As was already said, murder is simply an aggravated version of culpable homicide, regarded as the first degree of culpable homicide.

Culpable homicide takes murder's special characteristics. The concept of the gravity of the purpose serves as the foundation for the distinction between culpable homicide and murder.

Reading the word "likely," which signifies one probability that it may or may not cause death, in section 299, will reveal the degree of guilt. It is a component that draws attention to the fact that there is uncertainty regarding whether the accused's alleged deed killed the deceased or not.

While there is no room for ambiguity on the part of the accused in a murder case as defined by section 300 of the IPC, the accused is certain that his act would undoubtedly result in death.

The degree of responsibility makes a significant difference; when the probability of death is great, murder is considered; when it is low, culpable homicide is considered.

Knowing whether the accused's actions "caused" the victim’s death is crucial for assigning an act under the culpable homicide statute.

Understanding and interpreting the second key distinction between Knowledge and Intention is important. In the case of Basdev v. Pepsi, the Supreme Court considered the distinction between the two and determined that a motive causes a man to form an intention. Understanding the effects of one's actions is known as knowledge. In many situations, intention and knowledge are interchangeable terms that essentially mean the same thing, and knowledge can be used to infer intention. Although the distinction between knowledge and intention is tenuous, it is clear that they signify different things.

Meaning of beyond reasonable doubt

Real and reasonable doubt is required to prevent the conviction of guilt. The trial judge must rule against the party with the burden of proof if the evidence raises questions in his or her view. The adjudication panel has a duty to acquit the accused if it cannot decide with certainty whether or not the accused is guilty.

Let us look into the famous Case Law which dealt with these sections

The court stated in the case of K.N. Nanavati v. The State of Maharashtra that "the test to determine whether the accused's action falls under the purview of provocation or not is to examine whether any reasonable man having the same capacity and belonging to the same class or section of society, if placed in the same situation as the accused, would also be provoked to the point of losing his self-control."

The court additionally stated that the response to an abrupt and serious provocation should occur immediately and not wait until the person has had enough time to cool off.

  • If a prudent man from the same society as the accused were put in the same circumstances as the accused, would he have been so aroused as to lose his composure? This is the test of "sudden and grave provocation."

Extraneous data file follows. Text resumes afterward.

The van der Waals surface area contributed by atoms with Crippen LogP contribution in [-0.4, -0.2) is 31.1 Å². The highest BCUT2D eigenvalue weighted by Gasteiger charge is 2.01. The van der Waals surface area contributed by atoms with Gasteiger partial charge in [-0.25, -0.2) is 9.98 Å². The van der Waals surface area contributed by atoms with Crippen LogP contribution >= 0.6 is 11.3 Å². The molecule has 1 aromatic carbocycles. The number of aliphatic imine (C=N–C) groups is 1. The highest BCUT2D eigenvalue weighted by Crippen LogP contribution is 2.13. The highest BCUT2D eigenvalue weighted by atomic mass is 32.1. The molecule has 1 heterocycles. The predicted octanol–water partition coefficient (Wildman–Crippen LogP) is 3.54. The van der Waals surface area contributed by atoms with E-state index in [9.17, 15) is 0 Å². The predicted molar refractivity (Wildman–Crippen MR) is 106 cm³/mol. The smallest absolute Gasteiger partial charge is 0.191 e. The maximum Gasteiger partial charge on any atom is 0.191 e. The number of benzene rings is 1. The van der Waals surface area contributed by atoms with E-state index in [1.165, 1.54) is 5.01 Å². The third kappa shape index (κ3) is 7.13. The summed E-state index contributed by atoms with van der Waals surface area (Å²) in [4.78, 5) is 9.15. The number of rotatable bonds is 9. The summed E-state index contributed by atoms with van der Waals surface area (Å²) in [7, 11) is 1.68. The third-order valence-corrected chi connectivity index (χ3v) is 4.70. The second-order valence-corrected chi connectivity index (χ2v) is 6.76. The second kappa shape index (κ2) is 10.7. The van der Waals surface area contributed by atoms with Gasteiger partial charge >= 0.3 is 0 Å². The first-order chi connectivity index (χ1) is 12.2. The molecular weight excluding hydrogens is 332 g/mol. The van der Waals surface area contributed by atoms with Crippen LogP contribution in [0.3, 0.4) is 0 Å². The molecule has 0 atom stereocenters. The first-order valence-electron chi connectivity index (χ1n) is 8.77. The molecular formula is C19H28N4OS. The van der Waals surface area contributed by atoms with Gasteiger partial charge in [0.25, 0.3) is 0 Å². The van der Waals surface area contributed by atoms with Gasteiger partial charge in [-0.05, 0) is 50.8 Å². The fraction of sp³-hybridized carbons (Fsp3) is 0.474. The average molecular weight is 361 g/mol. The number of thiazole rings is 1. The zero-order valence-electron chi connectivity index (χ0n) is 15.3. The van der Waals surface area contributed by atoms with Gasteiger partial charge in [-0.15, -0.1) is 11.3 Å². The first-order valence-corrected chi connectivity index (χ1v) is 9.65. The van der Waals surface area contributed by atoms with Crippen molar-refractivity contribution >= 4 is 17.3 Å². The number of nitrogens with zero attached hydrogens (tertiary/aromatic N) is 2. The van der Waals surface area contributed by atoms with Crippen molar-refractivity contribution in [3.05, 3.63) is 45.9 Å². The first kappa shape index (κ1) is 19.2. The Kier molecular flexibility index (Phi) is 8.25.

• In some cases, an accused person may be suddenly and gravely provoked by words or gestures, which would qualify his behaviour as an exception.
  • The victim's mental history might be taken into account, together with his prior actions, to determine whether the current act provoked the offender suddenly and severely.
  • The deadly strike should be able to clearly trace the impact of passion that results from the grave and sudden provocation.
  • The fatal blow should be able to clearly trace the impact of passion that results from the sudden and grave provocation. It shouldn't happen after the provocation has subsided as a result of passing the time because doing so will allow the accused to change the evidence.


As was previously mentioned, there is a fine line between murder and culpable homicide. Murder is nothing more than an aggregate type of homicide. The aim behind the offence is the crucial component of consideration. The courts have repeatedly made efforts to differentiate between the two offences even though the ultimate consequence of both is the same.

It all comes down to a person's Mens Rea, or "guilty intention." If a person intentionally kills someone, it is considered murder, but if a person never planned to kill someone or didn't know they were going to, that is considered a culpable homicide.

About the Author: Gurpreet Kaur Dutta | 82 Post(s)

A legal content writer who pursued BBA-LL.B.(H) from Amity University Chhattisgarh. She has a keen interest in corporate and IPR sectors. 

Liked What You Just Read? Share this Post:

Finology Blog / Legal / Difference between Murder and Culpable Homicide

Wanna Share your Views on this? Comment here: